Former Florida Gov. Jeb Bush offered four suggestions Thursday for communities like Jacksonville to compete in the economy.
Bush, who served from 1999-2007, spoke to NAIOP of Northeast Florida, a commercial real estate trade organization. More than 330 members and guests attended the lunch event at the Hyatt Downtown.
Bush listed his four recommendations to “create a world-class business climate.”
• Encourage a diversity of industries. Communities should be able to adjust and adapt to changing conditions. Bush said he met with Mark Zuckerberg, founder of Facebook, which didn’t exist 10 years ago and now has more than 500 million users.
“The world is moving at warp speed,” said Bush.
Communities should have policies focused on a diversity of industries and not just a targeted few.
• Don’t ignore historical strengths. The industries that sustained a community will help bridge it to the future economy. In Florida, those include tourism, agriculture and the military.
If you see tourists, said Bush, “give them a hug and invite them back.”
He said agriculture is a sector
that can generate developments in the life sciences industry.
The military is important, especially in Jacksonville, he said. “You’d better fight like hell and make Florida the most military-friendly state,” he said. There will be another Base Realignment and Closure Commission process, he said.
• Don’t ignore demographics. “God willing, tomorrow we’ll be older,” he said. Bush said there needs to be an immigration program that attracts the “young, vibrant people” needed in the state.
As well, the state needs a strategy to attract the people retiring in other states who are deciding where to live the rest of their lives.
He also said that communities and the state need “an honest appraisal of our weaknesses” and “a culture of continuous improvement.”
Bush cited the costs and uncertainties of permitting, workers compensation and litigation as issues that affect companies that want to expand and create jobs.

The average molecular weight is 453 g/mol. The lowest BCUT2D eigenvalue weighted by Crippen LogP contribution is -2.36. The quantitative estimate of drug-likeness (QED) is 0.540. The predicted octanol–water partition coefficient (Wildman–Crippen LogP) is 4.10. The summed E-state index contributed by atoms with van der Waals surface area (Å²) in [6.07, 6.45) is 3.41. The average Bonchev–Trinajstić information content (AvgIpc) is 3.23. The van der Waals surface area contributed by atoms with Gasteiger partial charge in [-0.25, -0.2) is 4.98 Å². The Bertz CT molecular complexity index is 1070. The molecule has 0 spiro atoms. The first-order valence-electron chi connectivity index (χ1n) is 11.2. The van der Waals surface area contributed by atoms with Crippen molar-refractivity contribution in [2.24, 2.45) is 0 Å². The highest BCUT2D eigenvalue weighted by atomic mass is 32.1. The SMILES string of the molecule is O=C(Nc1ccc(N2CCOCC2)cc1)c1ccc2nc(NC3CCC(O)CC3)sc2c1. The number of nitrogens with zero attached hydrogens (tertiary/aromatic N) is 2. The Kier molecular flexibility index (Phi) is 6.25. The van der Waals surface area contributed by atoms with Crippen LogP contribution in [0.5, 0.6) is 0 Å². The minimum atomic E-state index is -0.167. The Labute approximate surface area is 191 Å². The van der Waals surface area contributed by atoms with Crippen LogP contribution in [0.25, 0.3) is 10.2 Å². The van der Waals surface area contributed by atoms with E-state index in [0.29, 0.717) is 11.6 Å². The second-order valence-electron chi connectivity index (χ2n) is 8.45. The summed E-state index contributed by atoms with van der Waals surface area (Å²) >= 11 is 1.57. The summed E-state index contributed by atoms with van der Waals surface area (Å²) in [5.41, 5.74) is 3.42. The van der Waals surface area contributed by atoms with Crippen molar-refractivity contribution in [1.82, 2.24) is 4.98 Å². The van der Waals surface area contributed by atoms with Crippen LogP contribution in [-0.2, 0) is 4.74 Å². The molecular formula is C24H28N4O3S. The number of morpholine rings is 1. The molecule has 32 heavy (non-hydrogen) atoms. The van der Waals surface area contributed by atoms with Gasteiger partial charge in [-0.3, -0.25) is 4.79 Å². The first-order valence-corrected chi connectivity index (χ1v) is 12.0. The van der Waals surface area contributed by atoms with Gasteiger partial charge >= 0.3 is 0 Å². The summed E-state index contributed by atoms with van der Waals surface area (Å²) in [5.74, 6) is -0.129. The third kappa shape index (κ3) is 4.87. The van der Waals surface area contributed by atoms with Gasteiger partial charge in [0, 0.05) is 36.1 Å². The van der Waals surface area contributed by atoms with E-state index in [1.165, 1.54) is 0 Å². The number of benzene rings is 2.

He also said that because Florida experiences hurricanes, insurance costs are also a factor. “Paradise has a price,” he said.
• Think beyond the horizon. Bush said that roads, bridges, ports and airports are all infrastructure issues that need to be addressed, although he did not comment to the crowd about Gov. Rick Scott’s decision Wednesday to forego federal funds for high-speed rail.
Bush also said that there had not been a new electrical power plant built in five years, another element that affects economic development. “We need more power,” he said. “And it doesn’t grow on trees.”
Bush then turned to what he called the “soft infrastructure” of education, saying the state needed to transform its educational system, including higher education.
Bush said 60 percent of full-time students in Florida public universities graduate in six years with a four-year degree. “If it’s a six-year degree, let’s call it a six-year degree,” he said.
He also said the No. 1 degree in Florida was psychology.
Bush said that the K-12 system of public education has improved, but it “needs to be a whole lot better.”
“We should have no tolerance for the mediocrity we have,” he said.
“The costs are so enormous for our complacency that economic development cannot be sustained unless we get this right.”
Bush formerly owned a real estate development company in South Florida and also served as state secretary of commerce under former Florida Gov. Bob Martinez.
He is chair of the Foundation for Excellence in Education and also runs the Jeb Bush and Associates corporate consulting firm.
Bush lives in South Florida. He serves on the Jacksonville-based Rayonier board, which meets today.